Between 1986 and 1995, 43 journalists were murdered in Colombia, according to the Committee to Protect Journalists (CPJ), which suspects this number is an underestimate since many reported murders of provincial print and radio reporters could not be confirmed. Most of those that could be confirmed were apparent drug-cartel contract murders. As years go by, more violence involves political factions. Here are the names of journalists murdered, attacked, kidnapped and threatened beginning in 1995.
April 5, 1995: Lolita Acosta Maestre, publisher, El Diario Vallenato, escaped unharmed from gunfire but, as a result of the attack, Acosta decided a few months later to stop publication of her newspaper and move to Spain.
April 6, 1995: Six reporters were threatened by alleged members of the Cali drug cartel after reporting appeared on recent anti-drug sweeps in that city. Miguel Angel Arango, editor of the daily El Caleño in Cali, resigned from his job after receiving the threat.
May 8, 1995: Three journalists were attacked and kidnapped by a rebel group and brought to a mountain camp to discuss release of some hostages being held by these leftist rebels and to carry a message to local sugar cane growers. Journalists were prohibited by law from interviewing leftist guerrillas.
August 17, 1995: Ivan Darío Pelayo, manager of radio station Lloanorámica, killed by members of the National Liberation Army (ELN). He was killed when guerillas broke into the studio as Pelayo was broadcasting a program.
November 11, 1995: Gabriel Cruz Díaz, a correspondent for El Heraldo, was stabbed to death by unknown assailants. He was working on a book about the military’s role in Córdoba, an area of Colombia where the government has been battling leftist insurgents.
December 12, 1995: Ernesto Acera Cadena, a veteran reporter, was killed on the street by an unknown assailant who shot him three times and then fled.
January 26, 1996: Three journalists from the Miami-based television channel Univision were threatened with death after an interview aired in which a former minister accused then-President Ernesto Samper of accepting drug money for his presidential election campaign.
March 16, 1996: Raul Benoit, a correspondent for Univision, was shot at by two unidentified gunmen while driving in Bogotá with his wife and children. Benoit had received death threats after filing a series of stories on the Cali drug cartel and the political crisis in Colombia.
May 10, 1996: Ana Lucia Betancur, a reporter for a television news program, was kidnapped by leftist rebels in Cali. She was released unharmed five days later with a message from her kidnappers to the government. The government forbids journalists from carrying any statements made by leftist guerillas.
August 15, 1996: Hector Mujica, a correspondent for El Espectador, was ordered by an armed man to give a verbal explanation of articles he had written about an ambulance set on fire during protests by producers of coca.
August 20, 1996: Two journalists with El Tiempo were threatened by a group of civilians, who forced them to attend a demonstration against a government campaign to prohibit coca cultivation by small-scale local producers.
August 22, 1996: Two television reporters with QAP Noticias were detained by police after covering the occupation of Hacienda Bellacruz by farm workers and later stopped by members of an armed paramilitary group which issued death threats against them.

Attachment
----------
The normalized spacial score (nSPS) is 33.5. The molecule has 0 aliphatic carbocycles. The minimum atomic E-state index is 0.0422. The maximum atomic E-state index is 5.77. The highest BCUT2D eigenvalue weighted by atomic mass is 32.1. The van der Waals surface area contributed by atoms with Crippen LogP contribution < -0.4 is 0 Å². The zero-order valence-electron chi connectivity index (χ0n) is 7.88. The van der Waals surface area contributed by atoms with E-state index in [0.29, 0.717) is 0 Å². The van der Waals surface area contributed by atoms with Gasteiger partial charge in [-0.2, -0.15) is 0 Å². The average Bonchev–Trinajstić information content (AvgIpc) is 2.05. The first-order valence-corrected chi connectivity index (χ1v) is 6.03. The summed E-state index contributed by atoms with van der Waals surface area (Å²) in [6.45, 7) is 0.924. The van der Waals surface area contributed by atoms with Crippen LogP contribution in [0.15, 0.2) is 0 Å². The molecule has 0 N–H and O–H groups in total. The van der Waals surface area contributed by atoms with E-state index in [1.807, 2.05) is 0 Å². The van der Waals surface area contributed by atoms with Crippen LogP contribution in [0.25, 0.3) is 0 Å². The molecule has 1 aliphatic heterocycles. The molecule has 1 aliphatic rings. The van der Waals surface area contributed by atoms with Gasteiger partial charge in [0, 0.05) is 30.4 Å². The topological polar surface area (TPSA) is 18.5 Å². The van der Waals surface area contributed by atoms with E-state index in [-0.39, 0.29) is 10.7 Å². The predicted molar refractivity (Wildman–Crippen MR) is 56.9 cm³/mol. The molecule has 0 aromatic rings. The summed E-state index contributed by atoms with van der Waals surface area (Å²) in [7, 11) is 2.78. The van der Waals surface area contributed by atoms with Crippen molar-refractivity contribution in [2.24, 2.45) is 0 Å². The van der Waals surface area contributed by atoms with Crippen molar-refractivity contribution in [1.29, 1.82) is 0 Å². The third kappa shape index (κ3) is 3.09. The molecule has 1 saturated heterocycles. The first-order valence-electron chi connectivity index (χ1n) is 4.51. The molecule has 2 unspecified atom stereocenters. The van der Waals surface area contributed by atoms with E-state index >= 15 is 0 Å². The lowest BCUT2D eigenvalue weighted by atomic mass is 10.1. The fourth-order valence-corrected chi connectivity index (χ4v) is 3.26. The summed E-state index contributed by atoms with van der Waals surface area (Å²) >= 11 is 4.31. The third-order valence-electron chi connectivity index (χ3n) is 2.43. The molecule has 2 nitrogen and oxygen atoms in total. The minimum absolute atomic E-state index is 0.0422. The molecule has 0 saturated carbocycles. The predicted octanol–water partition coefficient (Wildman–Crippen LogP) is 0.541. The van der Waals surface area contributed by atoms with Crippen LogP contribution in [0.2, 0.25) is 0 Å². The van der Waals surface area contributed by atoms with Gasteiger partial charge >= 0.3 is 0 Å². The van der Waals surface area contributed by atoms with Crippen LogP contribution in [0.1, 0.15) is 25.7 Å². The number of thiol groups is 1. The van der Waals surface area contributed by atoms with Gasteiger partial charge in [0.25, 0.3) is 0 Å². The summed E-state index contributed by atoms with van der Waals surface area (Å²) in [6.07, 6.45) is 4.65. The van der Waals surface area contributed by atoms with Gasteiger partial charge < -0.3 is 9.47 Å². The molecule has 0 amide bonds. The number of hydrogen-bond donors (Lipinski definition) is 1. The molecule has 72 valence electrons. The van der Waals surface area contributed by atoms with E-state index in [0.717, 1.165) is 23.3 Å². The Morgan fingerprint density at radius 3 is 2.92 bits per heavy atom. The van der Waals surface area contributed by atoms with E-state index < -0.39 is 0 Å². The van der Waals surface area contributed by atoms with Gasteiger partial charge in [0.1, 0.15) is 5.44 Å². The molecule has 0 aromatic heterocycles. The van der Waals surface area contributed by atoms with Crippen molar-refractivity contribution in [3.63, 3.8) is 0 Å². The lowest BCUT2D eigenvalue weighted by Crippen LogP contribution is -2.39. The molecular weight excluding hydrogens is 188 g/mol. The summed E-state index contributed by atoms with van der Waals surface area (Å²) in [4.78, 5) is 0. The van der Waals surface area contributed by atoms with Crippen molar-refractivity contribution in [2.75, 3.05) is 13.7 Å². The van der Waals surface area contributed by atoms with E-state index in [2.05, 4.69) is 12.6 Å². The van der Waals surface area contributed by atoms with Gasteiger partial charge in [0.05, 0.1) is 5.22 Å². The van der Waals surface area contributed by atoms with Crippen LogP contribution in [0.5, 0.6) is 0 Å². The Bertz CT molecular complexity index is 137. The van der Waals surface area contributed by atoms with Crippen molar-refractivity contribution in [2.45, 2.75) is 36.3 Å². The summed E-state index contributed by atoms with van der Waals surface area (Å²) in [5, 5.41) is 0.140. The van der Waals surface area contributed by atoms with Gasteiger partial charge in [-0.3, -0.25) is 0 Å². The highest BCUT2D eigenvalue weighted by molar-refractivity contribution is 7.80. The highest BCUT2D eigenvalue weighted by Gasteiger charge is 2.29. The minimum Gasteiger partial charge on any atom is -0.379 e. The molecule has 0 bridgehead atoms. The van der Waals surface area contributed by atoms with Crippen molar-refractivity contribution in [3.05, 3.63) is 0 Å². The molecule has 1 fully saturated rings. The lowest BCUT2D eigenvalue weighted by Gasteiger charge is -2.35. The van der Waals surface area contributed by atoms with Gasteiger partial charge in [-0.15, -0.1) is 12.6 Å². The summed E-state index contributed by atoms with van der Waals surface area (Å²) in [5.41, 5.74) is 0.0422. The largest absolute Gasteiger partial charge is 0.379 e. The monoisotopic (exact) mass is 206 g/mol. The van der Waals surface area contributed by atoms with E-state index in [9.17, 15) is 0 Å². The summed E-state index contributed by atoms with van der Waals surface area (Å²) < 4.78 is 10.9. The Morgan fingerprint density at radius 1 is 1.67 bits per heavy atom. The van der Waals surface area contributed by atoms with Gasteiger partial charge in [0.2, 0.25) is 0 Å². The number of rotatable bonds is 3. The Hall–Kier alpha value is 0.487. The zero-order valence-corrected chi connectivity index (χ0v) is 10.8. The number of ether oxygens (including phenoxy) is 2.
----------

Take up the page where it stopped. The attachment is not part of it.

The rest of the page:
August 29, 1996: Five journalists were fired upon by soldiers in the Caqueta area of Colombia. The reporters were covering a demonstration by coca cultivators against government prohibitions of small-scale local producers.
August 29, 1996: Luis Gonzalo Velez (“Richard”), a cameraman with a Colombian news program, was beaten repeatedly by three soldiers because of recording soldiers firing on unarmed peasants during a demonstration by coca cultivators. He was forced to flee into exile in the United States after he narrowly escaped being abducted.
October 18, 1996: Norvey Diaz, a director at Radio Colina, was murdered in what CPJ described as a killing “carefully planned by professionals.”
December 16, 1996: A van packed with dynamite exploded outside the home of Juan Gomez Martinez, an owner of the daily El Colombiano. This incident followed a telephoned threat by an anonymous caller who told the newspaper to “keep quiet.”
December 22, 1996: A bomb loaded with 20 kilos of dynamite exploded in Bogotá outside the offices of the weekly Voz, the official publication of the Colombian Communist Party.
December 28, 1996: A bomb containing five kilos of dynamite exploded outside the offices in Medellín of the Bogotá-based daily newspaper El Tiempo. Police speculated that the bomb was planted by members of the guerilla group, the Revolutionary Armed Forces of Colombia (FARC).
March 18, 1997: Freddy Elles Ahumada, a freelance photojournalist (who drove a taxi to supplement his income), was abducted by three unidentified individuals in Cartagena and found assassinated a day later in his cab. His death might have been in reprisal for his photographs of police violence published in El Espectador.
March 20, 1997: Gerardo Bedoya Borrero, opinion editor of the Cali daily newspaper El País and a harsh critic of drug trafficking, was assassinated as he was getting into his car by gunmen who shot him repeatedly. Three weeks earlier, Bedoya wrote a column defending the controversial U.S. decision to decertify Colombia as a recipient of U.S. economic aid because of its government’s alleged ties to cocaine cartels.